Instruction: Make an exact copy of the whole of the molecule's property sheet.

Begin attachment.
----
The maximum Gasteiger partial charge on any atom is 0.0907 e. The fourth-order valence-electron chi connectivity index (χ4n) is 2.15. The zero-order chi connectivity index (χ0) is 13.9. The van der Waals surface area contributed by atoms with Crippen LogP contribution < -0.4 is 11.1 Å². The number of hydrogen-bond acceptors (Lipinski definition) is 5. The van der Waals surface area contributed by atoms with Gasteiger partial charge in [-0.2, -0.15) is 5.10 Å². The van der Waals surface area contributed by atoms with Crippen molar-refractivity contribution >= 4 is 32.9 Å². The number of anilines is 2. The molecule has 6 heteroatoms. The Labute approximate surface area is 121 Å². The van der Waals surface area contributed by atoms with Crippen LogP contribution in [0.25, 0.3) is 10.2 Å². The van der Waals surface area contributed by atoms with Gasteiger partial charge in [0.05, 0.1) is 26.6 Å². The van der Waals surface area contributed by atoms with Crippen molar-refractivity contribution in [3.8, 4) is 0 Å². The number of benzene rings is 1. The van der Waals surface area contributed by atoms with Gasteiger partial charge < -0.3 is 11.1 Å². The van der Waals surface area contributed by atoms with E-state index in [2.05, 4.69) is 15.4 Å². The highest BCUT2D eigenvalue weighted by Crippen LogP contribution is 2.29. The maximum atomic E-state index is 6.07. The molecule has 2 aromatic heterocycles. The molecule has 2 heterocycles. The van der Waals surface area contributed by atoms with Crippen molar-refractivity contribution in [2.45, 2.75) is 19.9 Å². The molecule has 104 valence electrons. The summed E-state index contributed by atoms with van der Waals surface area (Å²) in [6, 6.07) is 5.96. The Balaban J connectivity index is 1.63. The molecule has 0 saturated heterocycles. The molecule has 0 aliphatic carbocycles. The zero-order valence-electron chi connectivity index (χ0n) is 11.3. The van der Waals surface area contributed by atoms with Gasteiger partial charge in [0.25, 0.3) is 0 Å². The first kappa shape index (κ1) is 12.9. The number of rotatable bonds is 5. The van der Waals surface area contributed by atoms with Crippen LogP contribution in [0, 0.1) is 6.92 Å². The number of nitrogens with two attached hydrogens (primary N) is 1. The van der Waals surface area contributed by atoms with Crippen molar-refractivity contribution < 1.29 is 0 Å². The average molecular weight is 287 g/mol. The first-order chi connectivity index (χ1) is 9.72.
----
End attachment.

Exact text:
The maximum Gasteiger partial charge on any atom is 0.0907 e. The fourth-order valence-electron chi connectivity index (χ4n) is 2.15. The zero-order chi connectivity index (χ0) is 13.9. The van der Waals surface area contributed by atoms with Crippen LogP contribution < -0.4 is 11.1 Å². The number of hydrogen-bond acceptors (Lipinski definition) is 5. The van der Waals surface area contributed by atoms with Gasteiger partial charge in [-0.2, -0.15) is 5.10 Å². The van der Waals surface area contributed by atoms with Crippen molar-refractivity contribution >= 4 is 32.9 Å². The number of anilines is 2. The molecule has 6 heteroatoms. The Labute approximate surface area is 121 Å². The van der Waals surface area contributed by atoms with Crippen LogP contribution in [0.25, 0.3) is 10.2 Å². The van der Waals surface area contributed by atoms with Gasteiger partial charge in [0.05, 0.1) is 26.6 Å². The van der Waals surface area contributed by atoms with Crippen molar-refractivity contribution in [3.8, 4) is 0 Å². The number of benzene rings is 1. The van der Waals surface area contributed by atoms with Gasteiger partial charge < -0.3 is 11.1 Å². The van der Waals surface area contributed by atoms with E-state index in [2.05, 4.69) is 15.4 Å². The highest BCUT2D eigenvalue weighted by Crippen LogP contribution is 2.29. The maximum atomic E-state index is 6.07. The molecule has 2 aromatic heterocycles. The molecule has 2 heterocycles. The van der Waals surface area contributed by atoms with Crippen molar-refractivity contribution in [2.45, 2.75) is 19.9 Å². The molecule has 104 valence electrons. The summed E-state index contributed by atoms with van der Waals surface area (Å²) in [6, 6.07) is 5.96. The Balaban J connectivity index is 1.63. The molecule has 0 saturated heterocycles. The molecule has 0 aliphatic carbocycles. The zero-order valence-electron chi connectivity index (χ0n) is 11.3. The van der Waals surface area contributed by atoms with Gasteiger partial charge in [0.25, 0.3) is 0 Å². The first kappa shape index (κ1) is 12.9. The number of rotatable bonds is 5. The van der Waals surface area contributed by atoms with Crippen LogP contribution in [0, 0.1) is 6.92 Å². The number of nitrogens with two attached hydrogens (primary N) is 1. The van der Waals surface area contributed by atoms with Crippen molar-refractivity contribution < 1.29 is 0 Å². The average molecular weight is 287 g/mol. The first-order chi connectivity index (χ1) is 9.72.